I truly hope you check out these books.  I like them so much I’m honing the novel studies I wrote for my shop’s grand opening.  You’ll love the study, too.

More shameless plugging.

P.S.  You still have through tomorrow to enter my giveaway for the Dr. Seuss canvases.  If you haven’t already, head over and give yourself a chance to win!  I’ll be announcing the winners on Friday.

Love wins,




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KT Brison

KT Brison is a former children’s librarian and educator who gave all that up for the most important job in her life—homeschooling her boys.Though she loves the outdoors and rambling around her farm, she can usually be found with her nose in a book. Any book. As long as it has words.
KT Brison
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About KT Brison

KT Brison is a former children’s librarian and educator who gave all that up for the most important job in her life—homeschooling her boys. Though she loves the outdoors and rambling around her farm, she can usually be found with her nose in a book. Any book. As long as it has words.
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  1. Love Elizabeth Enright, and so many wonderful authors during that era who sought to write edifying books for children. It’s sad that so many treasures are out of print, though that is changing. I’ve made it my mission to rescue as many of these gems as I possibly can and make them available to homeschoolers in my community. Thank you for sharing your passion for these books.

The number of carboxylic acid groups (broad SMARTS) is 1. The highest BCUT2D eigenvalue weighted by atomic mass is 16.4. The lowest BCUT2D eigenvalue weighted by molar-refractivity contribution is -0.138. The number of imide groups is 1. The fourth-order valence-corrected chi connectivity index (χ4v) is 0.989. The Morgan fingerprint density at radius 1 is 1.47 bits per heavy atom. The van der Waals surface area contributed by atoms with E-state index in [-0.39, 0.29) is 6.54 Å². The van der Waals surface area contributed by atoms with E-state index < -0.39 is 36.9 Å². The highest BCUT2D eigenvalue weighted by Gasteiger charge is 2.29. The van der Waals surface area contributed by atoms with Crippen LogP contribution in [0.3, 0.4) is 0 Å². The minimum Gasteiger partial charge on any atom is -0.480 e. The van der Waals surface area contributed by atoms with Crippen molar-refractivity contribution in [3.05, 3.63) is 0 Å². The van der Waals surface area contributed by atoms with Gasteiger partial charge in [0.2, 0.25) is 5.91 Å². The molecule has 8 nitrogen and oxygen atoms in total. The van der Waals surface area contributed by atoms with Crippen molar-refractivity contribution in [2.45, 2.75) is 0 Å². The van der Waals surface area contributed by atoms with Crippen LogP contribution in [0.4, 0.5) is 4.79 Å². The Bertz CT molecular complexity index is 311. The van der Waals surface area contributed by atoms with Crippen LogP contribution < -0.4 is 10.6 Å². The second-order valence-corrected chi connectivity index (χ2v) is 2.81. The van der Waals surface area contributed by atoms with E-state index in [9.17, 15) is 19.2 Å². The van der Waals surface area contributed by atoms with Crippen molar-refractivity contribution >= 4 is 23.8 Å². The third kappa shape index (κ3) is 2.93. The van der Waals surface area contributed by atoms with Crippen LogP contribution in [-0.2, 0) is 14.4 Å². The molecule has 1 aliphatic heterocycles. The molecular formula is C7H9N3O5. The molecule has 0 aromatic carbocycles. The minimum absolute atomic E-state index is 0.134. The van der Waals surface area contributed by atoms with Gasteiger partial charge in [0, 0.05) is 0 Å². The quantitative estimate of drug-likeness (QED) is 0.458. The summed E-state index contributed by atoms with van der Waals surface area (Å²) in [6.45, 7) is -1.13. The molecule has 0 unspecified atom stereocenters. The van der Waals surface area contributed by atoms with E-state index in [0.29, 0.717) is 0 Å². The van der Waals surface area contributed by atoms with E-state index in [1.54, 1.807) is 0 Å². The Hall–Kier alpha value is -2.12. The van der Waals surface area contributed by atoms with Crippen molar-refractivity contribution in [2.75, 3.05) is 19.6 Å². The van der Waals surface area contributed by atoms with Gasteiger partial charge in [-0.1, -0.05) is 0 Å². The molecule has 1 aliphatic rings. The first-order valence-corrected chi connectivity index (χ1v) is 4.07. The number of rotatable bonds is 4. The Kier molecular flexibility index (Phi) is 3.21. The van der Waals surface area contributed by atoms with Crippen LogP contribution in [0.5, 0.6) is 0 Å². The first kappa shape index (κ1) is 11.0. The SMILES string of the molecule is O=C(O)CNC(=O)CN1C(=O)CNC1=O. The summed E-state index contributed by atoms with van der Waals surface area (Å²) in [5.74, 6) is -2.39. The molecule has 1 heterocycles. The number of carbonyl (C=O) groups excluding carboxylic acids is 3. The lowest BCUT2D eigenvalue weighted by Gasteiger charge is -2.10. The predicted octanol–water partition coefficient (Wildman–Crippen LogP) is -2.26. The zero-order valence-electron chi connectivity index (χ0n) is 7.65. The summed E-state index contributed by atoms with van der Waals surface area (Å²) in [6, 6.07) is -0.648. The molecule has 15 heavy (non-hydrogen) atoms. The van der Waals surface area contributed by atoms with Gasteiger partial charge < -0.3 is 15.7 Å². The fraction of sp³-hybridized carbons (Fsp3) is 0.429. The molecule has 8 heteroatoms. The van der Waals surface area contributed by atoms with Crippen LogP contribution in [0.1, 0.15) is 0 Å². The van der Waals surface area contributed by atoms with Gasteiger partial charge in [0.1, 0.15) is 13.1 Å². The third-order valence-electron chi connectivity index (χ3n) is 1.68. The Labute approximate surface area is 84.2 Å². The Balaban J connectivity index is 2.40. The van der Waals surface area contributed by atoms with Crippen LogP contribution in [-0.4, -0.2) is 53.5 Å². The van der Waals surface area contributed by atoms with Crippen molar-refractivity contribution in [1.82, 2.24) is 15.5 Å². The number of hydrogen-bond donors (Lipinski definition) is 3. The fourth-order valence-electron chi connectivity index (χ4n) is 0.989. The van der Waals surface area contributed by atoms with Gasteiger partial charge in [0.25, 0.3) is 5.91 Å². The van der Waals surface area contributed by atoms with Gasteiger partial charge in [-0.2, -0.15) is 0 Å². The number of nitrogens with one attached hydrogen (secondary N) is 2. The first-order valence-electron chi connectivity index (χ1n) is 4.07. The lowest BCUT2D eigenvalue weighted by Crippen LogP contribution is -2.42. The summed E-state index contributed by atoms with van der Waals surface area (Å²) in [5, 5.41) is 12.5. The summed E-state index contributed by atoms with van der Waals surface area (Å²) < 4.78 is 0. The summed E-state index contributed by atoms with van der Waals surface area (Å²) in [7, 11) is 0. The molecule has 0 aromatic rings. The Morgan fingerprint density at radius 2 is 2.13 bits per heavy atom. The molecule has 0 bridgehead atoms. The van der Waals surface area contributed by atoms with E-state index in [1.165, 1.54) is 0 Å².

• ktbrison@gmail.com

      Robin, you just made my heart sing. I am also always on the lookout for books from that era to introduce to my kids. They had such a different feeling than many of today’s examples of children’s fiction. They remind me what childhood Should Be and I want my Littles to benefit from that. Thanks for stopping by. 🙂

  2. This sounds like a book we’d love. I’ll have to check it out! Thanks so much for linking up at Booknificent Thursday this week on Mommynificent.com!

  3. I don’t think I’ve ever read any of her books, but these sound like winners! My kids are all grown and mostly out of the house, but we used to read aloud together a lot, esp. while homeschooling. We even continued the read aloud tradition when they became adults. I’m visiting from #LMMLInkup.
    Gayl Wright recently posted…From Darkness to LightMy Profile

    • ktbrison@gmail.com

      I’ve been trying to figure out how I’ve made it through life without ever reading her. When that kind of thing happens, I am always flummoxed. Apparently I don’t read enough. lol

  4. Reading together is my kiddos and my favorite part of the day! I also don’t care for much conflict…it gets me all worked up. This looks like a lovely book and I’ll be sure to check it out and add it to our list! #ALittleBirdToldMe